Long gone are the days when the Greek goddess Artemis, now Selene DiSilva, could hunt with impunity. Most humans no longer believe in her, or the other deities, modern society makes it difficult for her to stay undetected, her powers are greatly weakened, and her identity is in flux. Still, she holds true to her purpose as the Huntress, and protector of innocent women as best she can by punishing abusers.
Then something strange happens; a murder occurs, Selene starts getting stronger, and as she tries to avenge the woman killed, she becomes mixed up with Theo, a professor of the Classics, who is just as invested in solving this case. Chapters are usually told from the perspective of these two, and both are fascinating characters. Selene was a once powerful goddess that can now barely beat the men she once did with ease. As we get to know about her, we feel a great deal of empathy and even outrage, not only for her as a character, but for her as a symbol of the power of women, and what it means to have that taken away. Theo is just the right fit for her; conscientious, intelligent, caring, but not smothering. He grows in ways that he didn't expect, just like Selene does, and a lot of that is because of how their relationship develops.
Brodsky clears knows her Greek mythology and history, and, she knows how to write it into her story in a natural and easily digestible way. Those who love the Classics will find lots of references to thrill, while those with more of a passing knowledge won't find themselves in the dark. She also throws in some modern history from Manhattan. All of this was researched, and kept as accurate as possible. However the fantastical and historical elements are just two aspects of this book. It also is a mystery, romance, and thriller; deftly paced, and engaging from beginning to end.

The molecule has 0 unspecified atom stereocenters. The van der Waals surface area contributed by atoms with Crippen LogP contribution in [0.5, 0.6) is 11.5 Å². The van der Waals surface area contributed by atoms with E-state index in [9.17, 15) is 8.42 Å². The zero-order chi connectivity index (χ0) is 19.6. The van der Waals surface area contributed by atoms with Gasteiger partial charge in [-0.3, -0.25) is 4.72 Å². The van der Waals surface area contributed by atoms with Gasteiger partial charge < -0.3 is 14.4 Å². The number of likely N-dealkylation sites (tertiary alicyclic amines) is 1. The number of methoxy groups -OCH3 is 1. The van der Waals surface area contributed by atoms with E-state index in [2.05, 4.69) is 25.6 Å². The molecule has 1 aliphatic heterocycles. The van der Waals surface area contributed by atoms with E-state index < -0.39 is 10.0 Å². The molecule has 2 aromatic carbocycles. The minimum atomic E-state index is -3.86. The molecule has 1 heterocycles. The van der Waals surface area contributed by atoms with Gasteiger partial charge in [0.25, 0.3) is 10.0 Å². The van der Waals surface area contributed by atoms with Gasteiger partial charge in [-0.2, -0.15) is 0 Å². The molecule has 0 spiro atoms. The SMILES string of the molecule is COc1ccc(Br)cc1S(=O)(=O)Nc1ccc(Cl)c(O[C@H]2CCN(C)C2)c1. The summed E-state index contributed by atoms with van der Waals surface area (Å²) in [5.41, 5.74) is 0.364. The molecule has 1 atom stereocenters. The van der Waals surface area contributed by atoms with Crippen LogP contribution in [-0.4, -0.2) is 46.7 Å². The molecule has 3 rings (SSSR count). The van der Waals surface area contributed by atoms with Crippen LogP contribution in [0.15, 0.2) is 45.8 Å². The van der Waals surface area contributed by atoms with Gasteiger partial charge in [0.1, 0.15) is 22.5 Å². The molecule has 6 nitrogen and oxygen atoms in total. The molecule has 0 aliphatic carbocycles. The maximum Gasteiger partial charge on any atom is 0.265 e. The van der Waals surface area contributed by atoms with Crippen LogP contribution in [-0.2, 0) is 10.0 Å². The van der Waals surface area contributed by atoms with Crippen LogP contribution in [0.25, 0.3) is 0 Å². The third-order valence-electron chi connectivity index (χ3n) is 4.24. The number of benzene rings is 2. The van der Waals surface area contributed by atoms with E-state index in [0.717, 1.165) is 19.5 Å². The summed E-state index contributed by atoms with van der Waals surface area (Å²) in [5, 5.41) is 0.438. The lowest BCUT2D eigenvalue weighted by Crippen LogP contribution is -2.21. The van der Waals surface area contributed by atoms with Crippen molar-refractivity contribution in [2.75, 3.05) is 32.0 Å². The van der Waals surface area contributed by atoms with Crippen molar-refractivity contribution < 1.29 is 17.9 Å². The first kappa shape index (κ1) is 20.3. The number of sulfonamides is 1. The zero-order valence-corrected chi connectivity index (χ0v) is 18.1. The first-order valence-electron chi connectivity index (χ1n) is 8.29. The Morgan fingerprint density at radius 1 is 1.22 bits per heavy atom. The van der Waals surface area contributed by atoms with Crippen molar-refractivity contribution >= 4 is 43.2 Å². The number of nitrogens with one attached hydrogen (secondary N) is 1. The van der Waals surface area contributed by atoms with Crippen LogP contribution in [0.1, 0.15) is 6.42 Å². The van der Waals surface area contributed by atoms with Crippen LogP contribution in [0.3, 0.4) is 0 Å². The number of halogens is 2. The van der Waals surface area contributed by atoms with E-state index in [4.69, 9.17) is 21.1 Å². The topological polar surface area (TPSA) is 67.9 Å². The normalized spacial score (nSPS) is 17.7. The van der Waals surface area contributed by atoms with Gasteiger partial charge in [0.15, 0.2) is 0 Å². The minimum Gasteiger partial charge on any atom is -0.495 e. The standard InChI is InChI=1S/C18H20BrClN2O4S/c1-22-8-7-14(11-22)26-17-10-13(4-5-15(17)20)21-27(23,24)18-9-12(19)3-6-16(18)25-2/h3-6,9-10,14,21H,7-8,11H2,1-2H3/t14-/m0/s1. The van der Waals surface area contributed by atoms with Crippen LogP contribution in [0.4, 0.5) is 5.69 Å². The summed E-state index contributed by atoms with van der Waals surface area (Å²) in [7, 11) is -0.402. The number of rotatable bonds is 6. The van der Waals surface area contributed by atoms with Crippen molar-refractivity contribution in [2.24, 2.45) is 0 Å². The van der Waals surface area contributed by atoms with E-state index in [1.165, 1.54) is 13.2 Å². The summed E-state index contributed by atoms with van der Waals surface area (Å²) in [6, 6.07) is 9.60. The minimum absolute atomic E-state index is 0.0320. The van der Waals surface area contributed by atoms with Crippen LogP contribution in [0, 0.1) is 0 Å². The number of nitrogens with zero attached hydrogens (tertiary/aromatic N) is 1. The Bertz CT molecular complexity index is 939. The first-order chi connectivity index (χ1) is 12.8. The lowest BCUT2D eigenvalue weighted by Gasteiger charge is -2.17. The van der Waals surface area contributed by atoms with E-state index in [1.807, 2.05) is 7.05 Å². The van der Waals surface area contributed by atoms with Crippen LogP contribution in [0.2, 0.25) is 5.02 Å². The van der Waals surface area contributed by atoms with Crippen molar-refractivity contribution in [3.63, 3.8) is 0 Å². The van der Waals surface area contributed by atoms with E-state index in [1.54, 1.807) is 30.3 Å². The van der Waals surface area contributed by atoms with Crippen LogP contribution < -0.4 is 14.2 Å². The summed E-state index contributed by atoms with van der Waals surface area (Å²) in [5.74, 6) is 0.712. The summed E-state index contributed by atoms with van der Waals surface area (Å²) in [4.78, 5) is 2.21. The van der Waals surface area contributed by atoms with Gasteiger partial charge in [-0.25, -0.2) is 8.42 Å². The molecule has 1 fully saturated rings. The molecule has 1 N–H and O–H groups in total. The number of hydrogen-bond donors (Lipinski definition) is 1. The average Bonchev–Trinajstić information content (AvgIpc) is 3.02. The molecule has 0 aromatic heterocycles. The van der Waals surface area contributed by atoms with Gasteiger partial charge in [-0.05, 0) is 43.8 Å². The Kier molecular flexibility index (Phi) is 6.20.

Even with its trappings of gods and goddesses. The Immortals reads as a very "human" story. At its core it's about becoming a better version of oneself, accepting mortality, and building healthy relationships, rather than being trampled by toxic ones. By the end, Selene becomes an embodiment of the things she preached to all the women she saved, breaking free from a past best left behind, to move towards a future truly divine.